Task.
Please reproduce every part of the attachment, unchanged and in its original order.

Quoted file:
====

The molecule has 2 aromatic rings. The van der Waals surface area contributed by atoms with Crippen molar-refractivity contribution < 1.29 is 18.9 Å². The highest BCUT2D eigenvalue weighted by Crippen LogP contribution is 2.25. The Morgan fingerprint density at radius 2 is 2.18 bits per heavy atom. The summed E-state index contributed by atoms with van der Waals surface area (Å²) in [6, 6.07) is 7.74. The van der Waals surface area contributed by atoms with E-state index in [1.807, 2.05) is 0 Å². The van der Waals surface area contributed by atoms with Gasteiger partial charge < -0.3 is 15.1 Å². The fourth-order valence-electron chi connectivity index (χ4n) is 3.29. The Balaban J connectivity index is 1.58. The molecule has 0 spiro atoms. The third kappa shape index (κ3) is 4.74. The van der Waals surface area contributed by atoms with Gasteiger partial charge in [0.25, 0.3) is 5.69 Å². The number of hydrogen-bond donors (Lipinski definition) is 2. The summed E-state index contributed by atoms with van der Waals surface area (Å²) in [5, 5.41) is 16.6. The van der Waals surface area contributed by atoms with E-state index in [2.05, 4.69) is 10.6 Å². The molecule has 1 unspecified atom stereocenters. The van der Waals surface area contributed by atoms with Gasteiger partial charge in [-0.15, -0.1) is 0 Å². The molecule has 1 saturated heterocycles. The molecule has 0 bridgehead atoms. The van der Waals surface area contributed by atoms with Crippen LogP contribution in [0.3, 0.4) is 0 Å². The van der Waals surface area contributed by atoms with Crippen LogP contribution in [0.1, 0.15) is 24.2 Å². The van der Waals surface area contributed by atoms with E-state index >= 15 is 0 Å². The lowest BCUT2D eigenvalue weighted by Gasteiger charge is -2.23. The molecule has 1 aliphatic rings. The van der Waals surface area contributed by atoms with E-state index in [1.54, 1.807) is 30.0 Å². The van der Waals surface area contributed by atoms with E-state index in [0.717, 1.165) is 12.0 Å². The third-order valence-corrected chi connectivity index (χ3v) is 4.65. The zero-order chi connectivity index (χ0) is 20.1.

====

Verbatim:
The molecule has 2 aromatic rings. The van der Waals surface area contributed by atoms with Crippen molar-refractivity contribution < 1.29 is 18.9 Å². The highest BCUT2D eigenvalue weighted by Crippen LogP contribution is 2.25. The Morgan fingerprint density at radius 2 is 2.18 bits per heavy atom. The summed E-state index contributed by atoms with van der Waals surface area (Å²) in [6, 6.07) is 7.74. The van der Waals surface area contributed by atoms with E-state index in [1.807, 2.05) is 0 Å². The van der Waals surface area contributed by atoms with Gasteiger partial charge < -0.3 is 15.1 Å². The fourth-order valence-electron chi connectivity index (χ4n) is 3.29. The Balaban J connectivity index is 1.58. The molecule has 0 spiro atoms. The third kappa shape index (κ3) is 4.74. The van der Waals surface area contributed by atoms with Gasteiger partial charge in [0.25, 0.3) is 5.69 Å². The number of hydrogen-bond donors (Lipinski definition) is 2. The summed E-state index contributed by atoms with van der Waals surface area (Å²) in [5, 5.41) is 16.6. The van der Waals surface area contributed by atoms with E-state index in [2.05, 4.69) is 10.6 Å². The molecule has 1 unspecified atom stereocenters. The van der Waals surface area contributed by atoms with Gasteiger partial charge in [-0.15, -0.1) is 0 Å². The molecule has 1 saturated heterocycles. The molecule has 0 bridgehead atoms. The van der Waals surface area contributed by atoms with Crippen LogP contribution in [0.3, 0.4) is 0 Å². The van der Waals surface area contributed by atoms with Crippen LogP contribution in [0.1, 0.15) is 24.2 Å². The van der Waals surface area contributed by atoms with E-state index >= 15 is 0 Å². The lowest BCUT2D eigenvalue weighted by Gasteiger charge is -2.23. The molecule has 1 aliphatic rings. The van der Waals surface area contributed by atoms with E-state index in [1.54, 1.807) is 30.0 Å². The van der Waals surface area contributed by atoms with E-state index in [0.717, 1.165) is 12.0 Å². The third-order valence-corrected chi connectivity index (χ3v) is 4.65. The zero-order chi connectivity index (χ0) is 20.1.